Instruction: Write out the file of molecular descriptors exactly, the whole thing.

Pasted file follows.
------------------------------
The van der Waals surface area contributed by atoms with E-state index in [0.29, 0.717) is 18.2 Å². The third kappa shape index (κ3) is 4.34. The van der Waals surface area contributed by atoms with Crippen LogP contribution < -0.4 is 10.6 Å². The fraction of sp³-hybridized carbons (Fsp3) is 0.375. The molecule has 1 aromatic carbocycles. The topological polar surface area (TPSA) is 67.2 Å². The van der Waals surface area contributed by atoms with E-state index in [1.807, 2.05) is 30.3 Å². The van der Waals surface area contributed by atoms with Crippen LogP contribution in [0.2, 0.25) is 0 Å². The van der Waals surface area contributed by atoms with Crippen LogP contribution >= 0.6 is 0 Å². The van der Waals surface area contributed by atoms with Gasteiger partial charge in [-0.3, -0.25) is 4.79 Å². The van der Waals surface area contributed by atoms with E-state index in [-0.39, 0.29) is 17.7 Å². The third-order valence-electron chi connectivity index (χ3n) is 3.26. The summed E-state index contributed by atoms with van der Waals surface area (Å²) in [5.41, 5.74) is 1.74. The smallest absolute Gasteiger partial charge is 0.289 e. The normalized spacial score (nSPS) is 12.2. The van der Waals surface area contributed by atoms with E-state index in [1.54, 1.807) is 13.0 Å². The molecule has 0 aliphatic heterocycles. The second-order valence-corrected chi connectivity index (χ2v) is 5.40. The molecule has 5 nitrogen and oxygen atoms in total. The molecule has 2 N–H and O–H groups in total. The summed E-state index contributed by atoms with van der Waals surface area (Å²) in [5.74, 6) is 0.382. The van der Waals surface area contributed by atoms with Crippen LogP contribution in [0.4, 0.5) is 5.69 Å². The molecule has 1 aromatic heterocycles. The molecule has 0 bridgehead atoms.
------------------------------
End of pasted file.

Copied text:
The van der Waals surface area contributed by atoms with E-state index in [0.29, 0.717) is 18.2 Å². The third kappa shape index (κ3) is 4.34. The van der Waals surface area contributed by atoms with Crippen LogP contribution < -0.4 is 10.6 Å². The fraction of sp³-hybridized carbons (Fsp3) is 0.375. The molecule has 1 aromatic carbocycles. The topological polar surface area (TPSA) is 67.2 Å². The van der Waals surface area contributed by atoms with E-state index in [1.807, 2.05) is 30.3 Å². The van der Waals surface area contributed by atoms with Crippen LogP contribution in [0.2, 0.25) is 0 Å². The van der Waals surface area contributed by atoms with Crippen LogP contribution >= 0.6 is 0 Å². The van der Waals surface area contributed by atoms with Gasteiger partial charge in [-0.3, -0.25) is 4.79 Å². The van der Waals surface area contributed by atoms with E-state index in [-0.39, 0.29) is 17.7 Å². The third-order valence-electron chi connectivity index (χ3n) is 3.26. The summed E-state index contributed by atoms with van der Waals surface area (Å²) in [5.41, 5.74) is 1.74. The smallest absolute Gasteiger partial charge is 0.289 e. The normalized spacial score (nSPS) is 12.2. The van der Waals surface area contributed by atoms with E-state index in [1.54, 1.807) is 13.0 Å². The molecule has 0 aliphatic heterocycles. The second-order valence-corrected chi connectivity index (χ2v) is 5.40. The molecule has 5 nitrogen and oxygen atoms in total. The molecule has 2 N–H and O–H groups in total. The summed E-state index contributed by atoms with van der Waals surface area (Å²) in [5.74, 6) is 0.382. The van der Waals surface area contributed by atoms with Crippen LogP contribution in [0.4, 0.5) is 5.69 Å². The molecule has 1 aromatic heterocycles. The molecule has 0 bridgehead atoms.